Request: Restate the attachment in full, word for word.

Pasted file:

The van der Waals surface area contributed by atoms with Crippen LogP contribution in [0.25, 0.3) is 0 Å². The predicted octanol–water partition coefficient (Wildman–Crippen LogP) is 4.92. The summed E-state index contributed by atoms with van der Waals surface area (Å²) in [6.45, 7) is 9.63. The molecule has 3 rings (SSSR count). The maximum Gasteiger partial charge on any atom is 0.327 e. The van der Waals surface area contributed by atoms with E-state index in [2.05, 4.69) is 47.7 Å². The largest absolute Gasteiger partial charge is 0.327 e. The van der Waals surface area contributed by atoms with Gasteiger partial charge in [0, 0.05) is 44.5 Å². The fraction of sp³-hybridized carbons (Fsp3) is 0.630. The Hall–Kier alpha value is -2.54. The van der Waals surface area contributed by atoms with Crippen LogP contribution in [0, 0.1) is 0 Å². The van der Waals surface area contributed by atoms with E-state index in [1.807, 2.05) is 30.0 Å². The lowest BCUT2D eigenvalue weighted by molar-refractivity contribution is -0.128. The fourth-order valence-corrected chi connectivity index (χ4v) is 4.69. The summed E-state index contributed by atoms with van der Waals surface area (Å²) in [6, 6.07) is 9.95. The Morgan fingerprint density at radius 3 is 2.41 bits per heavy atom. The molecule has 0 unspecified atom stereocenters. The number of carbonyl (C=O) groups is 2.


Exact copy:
The van der Waals surface area contributed by atoms with Crippen LogP contribution in [0.25, 0.3) is 0 Å². The predicted octanol–water partition coefficient (Wildman–Crippen LogP) is 4.92. The summed E-state index contributed by atoms with van der Waals surface area (Å²) in [6.45, 7) is 9.63. The molecule has 3 rings (SSSR count). The maximum Gasteiger partial charge on any atom is 0.327 e. The van der Waals surface area contributed by atoms with E-state index in [2.05, 4.69) is 47.7 Å². The largest absolute Gasteiger partial charge is 0.327 e. The van der Waals surface area contributed by atoms with Gasteiger partial charge in [0, 0.05) is 44.5 Å². The fraction of sp³-hybridized carbons (Fsp3) is 0.630. The Hall–Kier alpha value is -2.54. The van der Waals surface area contributed by atoms with Crippen LogP contribution in [0, 0.1) is 0 Å². The van der Waals surface area contributed by atoms with E-state index in [1.807, 2.05) is 30.0 Å². The lowest BCUT2D eigenvalue weighted by molar-refractivity contribution is -0.128. The fourth-order valence-corrected chi connectivity index (χ4v) is 4.69. The summed E-state index contributed by atoms with van der Waals surface area (Å²) in [6, 6.07) is 9.95. The Morgan fingerprint density at radius 3 is 2.41 bits per heavy atom. The molecule has 0 unspecified atom stereocenters. The number of carbonyl (C=O) groups is 2.